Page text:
History of Canvey Island 1901

Chapter VIII

By Augustus A Daly

Canvey Island under King Edward VII.—Invaded by Hester.— Motives.—Plots.—Canvey Pier.—The Venetian Canal and Lake.— Qondolas and Launches.—Vermuyden Winter Gardens.—Electric Trams and Light.

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In the first year of the reign of our gracious Sovereign Lord the King, Edward VII., Canvey Island was subjected to another, and particularly interesting invasion and one that will, in the result, doubtless, have a permanent and wide-reaching influence in the contemporaneous events of the County of Essex. Whether the present invader, Mr. Frederick Hester is a descendant of the Danish Chief Hœsten—whose name is variously spelt by different historians and antiquarians, as Hœsten, Hesten, and Hesting, according to the phonetic orthography of the period in which they wrote—neither tradition nor history record. The similarity of names between the two invaders is notable, and cannot be passed lightly by without comment. The "Hester" of to-day, may only be a corruption of the anciently spelt name of the pagan "Hœsten," whom we have referred to in an earlier part of this work. Be that as it may, the invasion of Mr. Hester is distinctly in the interests of peace, civilisation and progress, in contra­distinction to that of his assumed (by the present chronicler) Danish ancestor of the 9th century, whose mission to the Island of Canvey was diametrically opposed to anything like peaceful or lawful pursuits, as our readers will have previously gathered. It will be remembered that Hœsten was defeated at the battle of Benfleet-cum-Canvey ; and that his wife and two sons were taken prisoners, but their lives spared by King Alfred the Great. Subsequent records show that these two youths embraced the Christian faith, and thereafter became useful and dutiful members of the British community. Records also show that these two youths permanently settled in this part of the county ; and, taking these circumstances into consideration, he would, indeed, be " a bold bad man " who could to-day confidently assert that Mr. Frederick Hester is not a lineal descendant of the ancient pagan invader of Canvey Island. The similarity of name is almost in itself sufficiently striking to warrant the presumption, in the absence of a genealogical tree, that the last men­tioned peaceful invader is a lineal descendant of the former warlike and aggressive one.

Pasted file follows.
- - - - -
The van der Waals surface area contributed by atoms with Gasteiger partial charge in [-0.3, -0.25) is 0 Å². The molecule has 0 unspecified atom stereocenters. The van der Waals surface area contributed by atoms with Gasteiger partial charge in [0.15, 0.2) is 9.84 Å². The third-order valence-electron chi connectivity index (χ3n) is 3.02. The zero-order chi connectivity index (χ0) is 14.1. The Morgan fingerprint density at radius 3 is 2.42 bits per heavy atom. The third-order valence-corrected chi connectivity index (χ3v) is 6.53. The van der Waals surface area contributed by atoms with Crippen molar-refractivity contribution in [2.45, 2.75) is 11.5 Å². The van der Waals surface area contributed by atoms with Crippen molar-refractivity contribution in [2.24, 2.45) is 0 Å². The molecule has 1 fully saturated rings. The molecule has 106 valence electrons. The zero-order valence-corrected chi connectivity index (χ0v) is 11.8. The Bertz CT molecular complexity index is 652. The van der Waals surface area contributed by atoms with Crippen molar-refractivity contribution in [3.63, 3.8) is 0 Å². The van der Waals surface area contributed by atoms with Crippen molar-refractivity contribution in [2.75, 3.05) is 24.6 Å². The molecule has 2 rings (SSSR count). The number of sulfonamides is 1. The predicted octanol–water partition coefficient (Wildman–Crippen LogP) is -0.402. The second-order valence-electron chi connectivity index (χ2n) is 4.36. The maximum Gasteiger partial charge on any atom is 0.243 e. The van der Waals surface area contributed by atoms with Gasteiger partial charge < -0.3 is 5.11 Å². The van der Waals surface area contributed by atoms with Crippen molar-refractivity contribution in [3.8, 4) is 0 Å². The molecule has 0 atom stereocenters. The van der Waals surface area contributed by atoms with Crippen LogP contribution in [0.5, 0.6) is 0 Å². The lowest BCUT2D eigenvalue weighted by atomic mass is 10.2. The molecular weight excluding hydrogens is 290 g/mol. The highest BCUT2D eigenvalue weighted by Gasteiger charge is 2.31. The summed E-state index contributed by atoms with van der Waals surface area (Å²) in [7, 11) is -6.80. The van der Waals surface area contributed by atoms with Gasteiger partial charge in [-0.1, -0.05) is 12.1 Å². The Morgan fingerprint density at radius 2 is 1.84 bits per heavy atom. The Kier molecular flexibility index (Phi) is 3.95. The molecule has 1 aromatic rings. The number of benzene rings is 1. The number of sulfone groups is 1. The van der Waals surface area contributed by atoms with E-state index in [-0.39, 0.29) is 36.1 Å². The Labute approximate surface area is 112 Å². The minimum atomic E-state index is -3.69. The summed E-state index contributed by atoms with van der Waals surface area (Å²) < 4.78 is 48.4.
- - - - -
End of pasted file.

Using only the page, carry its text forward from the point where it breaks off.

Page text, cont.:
The modern invasion happened in this wise. Mr. Frederick Hester by peaceful and lawful means acquired a very considerable portion of Canvey Island, and, recognising the fact of its close proximity to London and its want of seaside health and pleasure resorts, to meet the requirements of its teeming and toiling millions, he mentally resolved that Canvey Island should be developed and utilised to supply this useful and beneficient purpose, and thus give to murky London yet another "lung." With an alacrity and courage that would have done credit to a very much younger man, Mr. Hester set about an admirable development scheme in the most practical and business-like manner. Philanthrophy in the modern sense did not enter into it, as Mr. Hester, like Lord Rowton, does not believe in pauperising the people. Let the people be self-reliant and independent is evidently his motto ; but his perspicacity and hard-headed business­like method in dealing with a great social problem, goes to show how the people can, with ease and comfort to themselves, be rendered both self-reliant and independent by a well conceived scheme, based on the foundation of self-asserted thrift. With this laudable object in view he proclaims, as did the Prophet of old, "Back to the land, O ye people!"